Now onto my favorite overdrive pedal. Strymon recently released the Riverside pedal that sent the guitar world into a frenzy, or at least the worship guitar world. So I wondered if it was that good. Well I'm here to tell you, yea it's that good. This is an incredible overdrive pedal that ranged from just some bite into some solid raw overdrive. Now my only drawback is that this was hearing the pedal direct through an interface and not through a tube amp. So I would love to hear it interact with a good amp, but have you ever heard an overdrive pedal direct? They always sound horrific. So I don't know how they did it but the pedalboard of Strymon pedals with the Riverside sounded incredible and from they said it was 100% direct. So hats off to Strymon. I was also very impressed with the Flint pedal as well. The reverb was sounded beautiful and the tremolo was solid. Definitely one of the better tremolos I've heard which I would put right next to the Cusack Tremolo and right below the Chase Bliss Gravitas. 

 

 

 

 

Confessions of a Worship Guitarist

  So I think we all can agree that the first step to solving a problem is admitting you have one, so here I go. My name is Travis Boothman and I am a gear-a-holic. Over the last 8-10 years of playing guitar, I can say that this blurb is one of the greatest lessons I have learned, and I want to share it with you all.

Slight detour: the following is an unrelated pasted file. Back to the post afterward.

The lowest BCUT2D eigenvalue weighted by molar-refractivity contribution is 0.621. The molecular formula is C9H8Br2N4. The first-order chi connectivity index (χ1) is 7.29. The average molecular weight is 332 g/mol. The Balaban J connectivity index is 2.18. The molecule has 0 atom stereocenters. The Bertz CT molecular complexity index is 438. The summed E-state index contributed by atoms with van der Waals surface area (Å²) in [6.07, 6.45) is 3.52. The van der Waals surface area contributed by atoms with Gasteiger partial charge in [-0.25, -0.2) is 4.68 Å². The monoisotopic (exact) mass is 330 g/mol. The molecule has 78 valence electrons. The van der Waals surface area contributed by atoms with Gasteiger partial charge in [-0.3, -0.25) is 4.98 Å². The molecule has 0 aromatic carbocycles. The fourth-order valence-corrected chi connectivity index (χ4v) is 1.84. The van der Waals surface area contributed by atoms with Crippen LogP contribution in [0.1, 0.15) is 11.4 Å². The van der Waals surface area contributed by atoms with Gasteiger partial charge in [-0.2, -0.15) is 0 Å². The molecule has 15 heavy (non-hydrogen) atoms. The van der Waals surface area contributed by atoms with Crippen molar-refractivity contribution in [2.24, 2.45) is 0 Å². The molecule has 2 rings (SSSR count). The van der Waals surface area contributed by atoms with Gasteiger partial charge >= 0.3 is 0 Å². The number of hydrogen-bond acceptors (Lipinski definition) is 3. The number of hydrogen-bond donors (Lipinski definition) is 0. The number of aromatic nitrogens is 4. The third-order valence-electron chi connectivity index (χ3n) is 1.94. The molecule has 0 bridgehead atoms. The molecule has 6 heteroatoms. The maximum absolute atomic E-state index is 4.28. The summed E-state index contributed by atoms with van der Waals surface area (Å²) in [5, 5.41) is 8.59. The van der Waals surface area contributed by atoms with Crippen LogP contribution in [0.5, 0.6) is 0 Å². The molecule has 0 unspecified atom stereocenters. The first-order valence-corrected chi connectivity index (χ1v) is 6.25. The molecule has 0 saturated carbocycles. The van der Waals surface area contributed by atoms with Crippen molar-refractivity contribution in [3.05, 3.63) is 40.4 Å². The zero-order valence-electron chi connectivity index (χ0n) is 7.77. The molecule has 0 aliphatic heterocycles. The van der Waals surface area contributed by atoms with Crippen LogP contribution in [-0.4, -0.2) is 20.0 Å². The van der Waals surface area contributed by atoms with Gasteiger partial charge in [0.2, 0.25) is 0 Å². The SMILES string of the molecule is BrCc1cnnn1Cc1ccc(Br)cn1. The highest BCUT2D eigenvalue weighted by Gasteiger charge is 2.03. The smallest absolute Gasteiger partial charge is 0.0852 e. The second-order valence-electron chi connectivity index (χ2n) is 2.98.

I have spent so much time when it comes to gear. You want to get me talking, just show me your pedalboard and we can chat for hours. I'll research different guitars, amps, and of course .... pedals. I have gone through a PT-2, Pedaltrain Pro, PT-3, Blackbird, Temple Audio, and now I am running a flat board by Creation Music Company. That comes to 6 pedalboards in a a 8 year span! The only pedals I still own from 2 years ago are my Morning Glory, Big Sky, Timeline, and Polytune. Everything else .... gone. I became obsessed with getting the ultimate "worship" tone. I wanted everyone to think Jeffrey Kunde (Jesus Culture) came to fill in, or that Nigel Hendroff (Hillsong United) took a week out of his tour to play on our worship team. After spending so much time on my gear, it's no surprise that when i played a part, I simply couldn't play it like he did. I spent so much time working on my "sound" that I forgot to work on the biggest part of guitar tone, the tone produced directly from my hands to my guitar.